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Saturday, January 31, 2009

Addiction's Roots

It seems to have become a fairly common term in our culture. I’m talking about addiction. It is often used in the media. People readily confess to it. The stigma that surrounded it for so long seems to be disappearing. In fact, I am beginning to wonder if it might not become in vogue to be addicted to something!

But I’ve noticed that people usually don’t use refer to something as an addiction until they get caught by the consequences of whatever it is they say they are addicted to. Alcoholics, for example, don’t usually decide they are addicted to alcohol until it is ruining their lives. Those who profess a shopping addiction don’t typically get there until they are drowning in credit card debt. Food addicts are always obese by the time they confess the addiction.

Seriously, it makes me wonder if consequences aren’t the true measure in our culture of what an addiction is. If the consequences aren’t spiraling out of control, then I am not addicted. If I'm able to keep juggling my credit card debt, then I just like to shop. If I drink a lot, but it isn't ruining my life, then I just like to drink. If I smoke, it is part of my character and I just enjoy a good cigar or cigarette - until I get cancer from it. Then it's an addiction. Isn’t that the way we tend to view it? And isn’t that kind of thinking rather flawed?

I believe that addiction to anything is probably a physical symptom of a deeper, spiritual problem. Perhaps it is an attitude of the heart, or the result of a broken and hardened heart. It seems that many addicts have been through difficult traumas in their lives – the kind that tends to harden hearts. And I think it goes deeper than that. I think it gets down to the level of worship. I know, you’re thinking I must be insane to correlate addiction with worship. But bear with me here.

Worship is idolatry. We don’t think of it that way because it idolizes the one true God – when it is good and righteous. But when we idolize anything or anyone else, I would argue that it is still worship – except that now it is without the righteousness. Idolatry is defined as the worship of or an immoderate attachment or devotion to something (Merriam-Webster dictionary). It could be to the one true God of the universe. That would produce a Jesus freak, a sold-out fanatic who would give his or her life for Christ. On the other hand, it could be to something or someone less than Jesus.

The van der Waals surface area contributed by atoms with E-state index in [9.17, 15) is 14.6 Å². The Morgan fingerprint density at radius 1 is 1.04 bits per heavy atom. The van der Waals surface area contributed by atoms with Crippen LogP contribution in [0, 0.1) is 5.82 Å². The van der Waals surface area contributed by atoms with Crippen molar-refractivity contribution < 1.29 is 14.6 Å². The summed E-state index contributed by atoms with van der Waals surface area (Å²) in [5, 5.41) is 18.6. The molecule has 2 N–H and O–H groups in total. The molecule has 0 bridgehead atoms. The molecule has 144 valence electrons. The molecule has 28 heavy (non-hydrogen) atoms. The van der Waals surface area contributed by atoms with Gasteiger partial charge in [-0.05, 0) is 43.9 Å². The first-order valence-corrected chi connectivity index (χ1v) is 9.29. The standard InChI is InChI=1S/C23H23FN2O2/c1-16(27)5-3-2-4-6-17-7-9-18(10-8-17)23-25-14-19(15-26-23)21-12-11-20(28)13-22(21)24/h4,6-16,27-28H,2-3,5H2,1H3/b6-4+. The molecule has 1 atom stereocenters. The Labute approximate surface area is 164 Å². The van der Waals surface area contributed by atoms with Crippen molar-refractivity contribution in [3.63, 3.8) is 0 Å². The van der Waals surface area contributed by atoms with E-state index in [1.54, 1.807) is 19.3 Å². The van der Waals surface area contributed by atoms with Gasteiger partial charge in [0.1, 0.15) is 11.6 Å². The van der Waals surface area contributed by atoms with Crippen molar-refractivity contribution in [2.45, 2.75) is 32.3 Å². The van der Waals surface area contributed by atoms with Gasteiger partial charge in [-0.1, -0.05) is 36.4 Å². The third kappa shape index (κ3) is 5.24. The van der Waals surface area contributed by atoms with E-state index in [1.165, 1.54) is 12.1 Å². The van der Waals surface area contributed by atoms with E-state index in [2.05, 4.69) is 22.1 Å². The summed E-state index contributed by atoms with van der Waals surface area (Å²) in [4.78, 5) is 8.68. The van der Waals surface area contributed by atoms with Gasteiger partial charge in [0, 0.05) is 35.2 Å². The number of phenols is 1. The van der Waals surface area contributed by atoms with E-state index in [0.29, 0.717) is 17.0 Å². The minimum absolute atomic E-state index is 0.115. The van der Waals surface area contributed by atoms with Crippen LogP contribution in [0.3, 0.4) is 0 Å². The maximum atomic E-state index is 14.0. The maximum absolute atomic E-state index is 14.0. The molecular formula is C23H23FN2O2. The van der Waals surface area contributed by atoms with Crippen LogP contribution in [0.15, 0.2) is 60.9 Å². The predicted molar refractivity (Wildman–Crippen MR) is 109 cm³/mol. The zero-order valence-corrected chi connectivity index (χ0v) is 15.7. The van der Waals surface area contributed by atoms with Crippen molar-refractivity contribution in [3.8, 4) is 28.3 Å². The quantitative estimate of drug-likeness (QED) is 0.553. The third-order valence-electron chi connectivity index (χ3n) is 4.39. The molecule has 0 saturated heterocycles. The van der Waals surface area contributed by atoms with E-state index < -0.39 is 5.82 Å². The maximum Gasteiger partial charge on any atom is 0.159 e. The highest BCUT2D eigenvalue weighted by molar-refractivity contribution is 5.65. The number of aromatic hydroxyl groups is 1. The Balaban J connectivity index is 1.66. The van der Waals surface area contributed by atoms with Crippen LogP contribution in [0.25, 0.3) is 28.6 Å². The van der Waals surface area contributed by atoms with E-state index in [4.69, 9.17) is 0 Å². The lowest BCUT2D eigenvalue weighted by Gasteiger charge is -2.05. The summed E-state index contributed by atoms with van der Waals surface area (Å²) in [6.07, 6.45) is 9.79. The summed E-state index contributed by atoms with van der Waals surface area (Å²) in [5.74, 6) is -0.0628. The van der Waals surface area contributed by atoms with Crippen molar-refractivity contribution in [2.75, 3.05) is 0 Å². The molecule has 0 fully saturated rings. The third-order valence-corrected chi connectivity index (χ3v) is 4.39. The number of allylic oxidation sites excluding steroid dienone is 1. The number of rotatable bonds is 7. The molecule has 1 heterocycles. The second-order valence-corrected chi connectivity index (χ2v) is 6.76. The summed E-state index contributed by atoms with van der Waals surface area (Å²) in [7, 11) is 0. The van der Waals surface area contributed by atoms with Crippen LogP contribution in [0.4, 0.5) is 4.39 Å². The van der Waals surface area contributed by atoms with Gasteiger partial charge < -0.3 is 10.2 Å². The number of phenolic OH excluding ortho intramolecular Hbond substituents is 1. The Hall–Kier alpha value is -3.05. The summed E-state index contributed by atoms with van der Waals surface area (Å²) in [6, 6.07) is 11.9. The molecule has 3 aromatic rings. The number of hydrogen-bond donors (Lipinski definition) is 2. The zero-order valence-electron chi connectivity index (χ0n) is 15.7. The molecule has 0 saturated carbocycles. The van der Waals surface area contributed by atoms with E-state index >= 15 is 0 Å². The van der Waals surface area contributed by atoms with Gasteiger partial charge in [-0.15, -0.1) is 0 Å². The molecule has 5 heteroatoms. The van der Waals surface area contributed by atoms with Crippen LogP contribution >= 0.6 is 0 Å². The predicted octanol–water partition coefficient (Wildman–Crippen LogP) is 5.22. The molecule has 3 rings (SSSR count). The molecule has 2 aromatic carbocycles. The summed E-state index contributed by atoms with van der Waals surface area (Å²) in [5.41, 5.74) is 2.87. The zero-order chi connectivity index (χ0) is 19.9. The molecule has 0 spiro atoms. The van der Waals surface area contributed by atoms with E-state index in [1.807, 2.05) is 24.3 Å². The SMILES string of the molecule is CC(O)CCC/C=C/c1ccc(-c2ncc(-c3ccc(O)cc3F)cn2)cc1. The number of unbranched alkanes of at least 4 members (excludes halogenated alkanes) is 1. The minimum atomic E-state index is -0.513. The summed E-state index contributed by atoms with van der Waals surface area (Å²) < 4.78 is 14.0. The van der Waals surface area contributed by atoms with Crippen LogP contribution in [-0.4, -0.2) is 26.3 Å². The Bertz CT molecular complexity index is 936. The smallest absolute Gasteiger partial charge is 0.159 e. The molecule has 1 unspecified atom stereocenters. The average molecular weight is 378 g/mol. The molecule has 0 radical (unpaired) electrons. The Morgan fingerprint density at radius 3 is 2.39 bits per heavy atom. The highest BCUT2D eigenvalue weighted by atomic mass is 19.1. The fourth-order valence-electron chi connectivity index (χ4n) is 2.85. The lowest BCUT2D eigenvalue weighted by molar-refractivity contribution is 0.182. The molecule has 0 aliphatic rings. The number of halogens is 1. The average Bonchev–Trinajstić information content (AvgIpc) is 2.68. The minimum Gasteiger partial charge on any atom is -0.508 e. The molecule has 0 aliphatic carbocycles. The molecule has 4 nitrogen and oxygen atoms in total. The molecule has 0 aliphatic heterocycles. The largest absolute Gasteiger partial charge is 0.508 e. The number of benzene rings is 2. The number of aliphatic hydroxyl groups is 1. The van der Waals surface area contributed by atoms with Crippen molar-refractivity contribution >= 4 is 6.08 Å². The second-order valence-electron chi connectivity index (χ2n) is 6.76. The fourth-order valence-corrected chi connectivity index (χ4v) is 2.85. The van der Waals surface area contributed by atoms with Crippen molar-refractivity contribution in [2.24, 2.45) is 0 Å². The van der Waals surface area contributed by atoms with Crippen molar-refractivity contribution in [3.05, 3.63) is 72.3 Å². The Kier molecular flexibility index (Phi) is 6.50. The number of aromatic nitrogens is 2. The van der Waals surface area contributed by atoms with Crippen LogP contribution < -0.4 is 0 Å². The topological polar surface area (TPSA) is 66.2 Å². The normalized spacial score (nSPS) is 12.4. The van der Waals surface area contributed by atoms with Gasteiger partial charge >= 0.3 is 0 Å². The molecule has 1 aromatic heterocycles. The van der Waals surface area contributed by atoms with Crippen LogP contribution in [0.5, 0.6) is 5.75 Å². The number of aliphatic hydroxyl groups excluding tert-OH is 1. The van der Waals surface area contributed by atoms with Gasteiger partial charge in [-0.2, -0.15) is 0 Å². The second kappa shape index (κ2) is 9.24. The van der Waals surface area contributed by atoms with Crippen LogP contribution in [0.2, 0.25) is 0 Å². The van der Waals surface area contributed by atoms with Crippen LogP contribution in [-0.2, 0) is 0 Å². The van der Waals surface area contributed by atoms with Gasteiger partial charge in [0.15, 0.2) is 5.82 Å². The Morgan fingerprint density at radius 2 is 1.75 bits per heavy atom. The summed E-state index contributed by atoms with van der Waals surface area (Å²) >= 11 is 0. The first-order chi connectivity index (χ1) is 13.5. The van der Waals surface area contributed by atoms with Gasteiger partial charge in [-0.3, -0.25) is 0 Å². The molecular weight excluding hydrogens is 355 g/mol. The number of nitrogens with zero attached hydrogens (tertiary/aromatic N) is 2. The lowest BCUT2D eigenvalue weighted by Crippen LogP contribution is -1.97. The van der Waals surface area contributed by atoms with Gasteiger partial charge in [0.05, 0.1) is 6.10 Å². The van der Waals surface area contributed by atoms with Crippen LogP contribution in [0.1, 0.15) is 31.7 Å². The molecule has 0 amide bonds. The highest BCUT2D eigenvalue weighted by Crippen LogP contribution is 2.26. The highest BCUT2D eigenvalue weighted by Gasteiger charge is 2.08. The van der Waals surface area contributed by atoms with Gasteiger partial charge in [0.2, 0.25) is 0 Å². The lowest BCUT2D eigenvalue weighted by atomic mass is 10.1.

Christians are by nature designed to worship. You and I were made to worship, as the song goes. That is very true. But what we were made to worship? And what if we don’t worship Him? Well then we will worship something or someone else. So the word idolatry, and my immoderate attachment or devotion can be applied to God – or it can be applied to alcohol, drugs, sex, food, gambling, TV, sleep, Internet, pornography, exercise, sports, work, video games, shopping, self, relationships … and the list goes on.

II Timothy 3:4 identifies people who desire an idolatrous (i.e., immoderate) pleasure more than they desire to honor God as “lovers of pleasure rather than lovers of God.” Ouch! Now loving these pleasures may be a response to pain. Both the love of pleasure and the avoidance of pain (or escape) can fuel any so-called addiction.

For most of us who have not learned to deal with our pain in God-honoring ways, and not learned to lean on God’s provision to walk through our trials, it is very tempting to reach for something that brings us pleasure or helps us avoid or tune out the pain. Enter the addiction.

Now I know what I’m saying is going to make some people mad. Why is that? Because it’s offensive. If I can blame my perverted relationship with food, sex, drugs, alcohol, or whatever on “addiction,” then I am not responsible. I am a helpless victim suffering from a sinister disease. But as we say in Texas, “that dog won’t hunt.” To get at the root of any addiction, we simply need to get at the root of your God.

The Bible tells us to love the Lord with all your heart, all your soul and all your mind. In other words, we are to worship Him, with an immoderate devotion and attraction. I believe the real solution for addicts of any kind is a relationship (be it new or restored) with Jesus Christ. Ironically, we were also made to worship only one thing at a time.

So as we worship, and commit idolatry over Christ, guess what? The addictions will fade. Alcohol will lose its power in my life. So will shopping, sex, drugs, food, gambling, and all those other things that promised to changed the way we feel --- and instead enslaved us in an ugly addiction with disastrous consequences.

Think you’re addicted to something? Look at the focus of your worship. If you find that you are addicted, get your focus on Christ and learn to idolize Him in your everyday life. Therein lies the only true cure for human addiction.

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